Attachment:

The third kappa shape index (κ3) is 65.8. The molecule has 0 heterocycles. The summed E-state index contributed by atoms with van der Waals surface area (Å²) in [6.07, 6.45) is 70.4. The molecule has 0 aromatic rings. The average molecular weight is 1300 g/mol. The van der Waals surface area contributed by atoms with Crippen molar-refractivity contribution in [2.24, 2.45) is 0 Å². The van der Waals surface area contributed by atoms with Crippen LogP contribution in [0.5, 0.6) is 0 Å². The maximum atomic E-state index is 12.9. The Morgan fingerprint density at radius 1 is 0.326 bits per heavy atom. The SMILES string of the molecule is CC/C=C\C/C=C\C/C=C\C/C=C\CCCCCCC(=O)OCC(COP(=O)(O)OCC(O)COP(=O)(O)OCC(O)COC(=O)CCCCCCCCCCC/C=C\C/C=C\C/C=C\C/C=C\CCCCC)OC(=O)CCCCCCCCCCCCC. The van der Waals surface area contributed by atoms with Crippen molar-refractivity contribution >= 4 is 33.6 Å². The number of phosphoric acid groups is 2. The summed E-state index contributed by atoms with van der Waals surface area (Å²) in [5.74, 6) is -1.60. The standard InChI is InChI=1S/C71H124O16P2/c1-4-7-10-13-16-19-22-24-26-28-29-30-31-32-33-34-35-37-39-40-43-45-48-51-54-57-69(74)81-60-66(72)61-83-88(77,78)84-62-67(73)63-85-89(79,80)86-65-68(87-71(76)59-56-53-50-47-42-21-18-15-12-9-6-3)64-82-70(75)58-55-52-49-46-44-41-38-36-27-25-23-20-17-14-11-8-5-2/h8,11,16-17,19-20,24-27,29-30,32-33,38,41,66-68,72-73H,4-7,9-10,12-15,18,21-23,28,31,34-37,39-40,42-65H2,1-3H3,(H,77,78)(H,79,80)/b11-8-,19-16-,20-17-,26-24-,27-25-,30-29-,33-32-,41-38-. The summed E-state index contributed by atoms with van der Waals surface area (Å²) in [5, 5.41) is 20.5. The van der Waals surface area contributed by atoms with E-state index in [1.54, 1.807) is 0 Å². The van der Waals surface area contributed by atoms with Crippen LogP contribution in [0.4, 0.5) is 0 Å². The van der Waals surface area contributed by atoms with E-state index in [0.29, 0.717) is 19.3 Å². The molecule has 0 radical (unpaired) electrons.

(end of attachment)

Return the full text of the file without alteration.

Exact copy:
The third kappa shape index (κ3) is 65.8. The molecule has 0 heterocycles. The summed E-state index contributed by atoms with van der Waals surface area (Å²) in [6.07, 6.45) is 70.4. The molecule has 0 aromatic rings. The average molecular weight is 1300 g/mol. The van der Waals surface area contributed by atoms with Crippen molar-refractivity contribution in [2.24, 2.45) is 0 Å². The van der Waals surface area contributed by atoms with Crippen LogP contribution in [0.5, 0.6) is 0 Å². The maximum atomic E-state index is 12.9. The Morgan fingerprint density at radius 1 is 0.326 bits per heavy atom. The SMILES string of the molecule is CC/C=C\C/C=C\C/C=C\C/C=C\CCCCCCC(=O)OCC(COP(=O)(O)OCC(O)COP(=O)(O)OCC(O)COC(=O)CCCCCCCCCCC/C=C\C/C=C\C/C=C\C/C=C\CCCCC)OC(=O)CCCCCCCCCCCCC. The van der Waals surface area contributed by atoms with Crippen molar-refractivity contribution >= 4 is 33.6 Å². The number of phosphoric acid groups is 2. The summed E-state index contributed by atoms with van der Waals surface area (Å²) in [5.74, 6) is -1.60. The standard InChI is InChI=1S/C71H124O16P2/c1-4-7-10-13-16-19-22-24-26-28-29-30-31-32-33-34-35-37-39-40-43-45-48-51-54-57-69(74)81-60-66(72)61-83-88(77,78)84-62-67(73)63-85-89(79,80)86-65-68(87-71(76)59-56-53-50-47-42-21-18-15-12-9-6-3)64-82-70(75)58-55-52-49-46-44-41-38-36-27-25-23-20-17-14-11-8-5-2/h8,11,16-17,19-20,24-27,29-30,32-33,38,41,66-68,72-73H,4-7,9-10,12-15,18,21-23,28,31,34-37,39-40,42-65H2,1-3H3,(H,77,78)(H,79,80)/b11-8-,19-16-,20-17-,26-24-,27-25-,30-29-,33-32-,41-38-. The summed E-state index contributed by atoms with van der Waals surface area (Å²) in [5, 5.41) is 20.5. The van der Waals surface area contributed by atoms with E-state index in [1.54, 1.807) is 0 Å². The van der Waals surface area contributed by atoms with Crippen LogP contribution in [0.4, 0.5) is 0 Å². The van der Waals surface area contributed by atoms with E-state index in [0.29, 0.717) is 19.3 Å². The molecule has 0 radical (unpaired) electrons.